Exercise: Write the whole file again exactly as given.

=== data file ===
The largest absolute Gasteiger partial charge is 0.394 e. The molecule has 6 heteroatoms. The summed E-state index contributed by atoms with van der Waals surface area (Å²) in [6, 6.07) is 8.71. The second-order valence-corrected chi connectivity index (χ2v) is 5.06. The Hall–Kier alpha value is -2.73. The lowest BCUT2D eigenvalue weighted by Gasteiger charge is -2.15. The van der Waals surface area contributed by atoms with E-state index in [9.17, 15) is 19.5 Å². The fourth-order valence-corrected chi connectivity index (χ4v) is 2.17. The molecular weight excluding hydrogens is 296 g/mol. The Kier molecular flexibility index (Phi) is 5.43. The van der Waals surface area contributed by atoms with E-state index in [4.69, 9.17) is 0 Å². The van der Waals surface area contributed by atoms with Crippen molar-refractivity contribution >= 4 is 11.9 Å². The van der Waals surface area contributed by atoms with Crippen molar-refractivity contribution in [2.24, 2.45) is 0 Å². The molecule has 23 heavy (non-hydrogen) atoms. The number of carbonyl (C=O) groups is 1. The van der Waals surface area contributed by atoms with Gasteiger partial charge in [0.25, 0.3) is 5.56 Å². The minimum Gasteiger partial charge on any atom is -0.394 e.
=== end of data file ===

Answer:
The largest absolute Gasteiger partial charge is 0.394 e. The molecule has 6 heteroatoms. The summed E-state index contributed by atoms with van der Waals surface area (Å²) in [6, 6.07) is 8.71. The second-order valence-corrected chi connectivity index (χ2v) is 5.06. The Hall–Kier alpha value is -2.73. The lowest BCUT2D eigenvalue weighted by Gasteiger charge is -2.15. The van der Waals surface area contributed by atoms with E-state index in [9.17, 15) is 19.5 Å². The fourth-order valence-corrected chi connectivity index (χ4v) is 2.17. The molecular weight excluding hydrogens is 296 g/mol. The Kier molecular flexibility index (Phi) is 5.43. The van der Waals surface area contributed by atoms with E-state index in [4.69, 9.17) is 0 Å². The van der Waals surface area contributed by atoms with Crippen molar-refractivity contribution >= 4 is 11.9 Å². The van der Waals surface area contributed by atoms with Crippen molar-refractivity contribution in [2.24, 2.45) is 0 Å². The molecule has 23 heavy (non-hydrogen) atoms. The number of carbonyl (C=O) groups is 1. The van der Waals surface area contributed by atoms with Gasteiger partial charge in [0.25, 0.3) is 5.56 Å². The minimum Gasteiger partial charge on any atom is -0.394 e.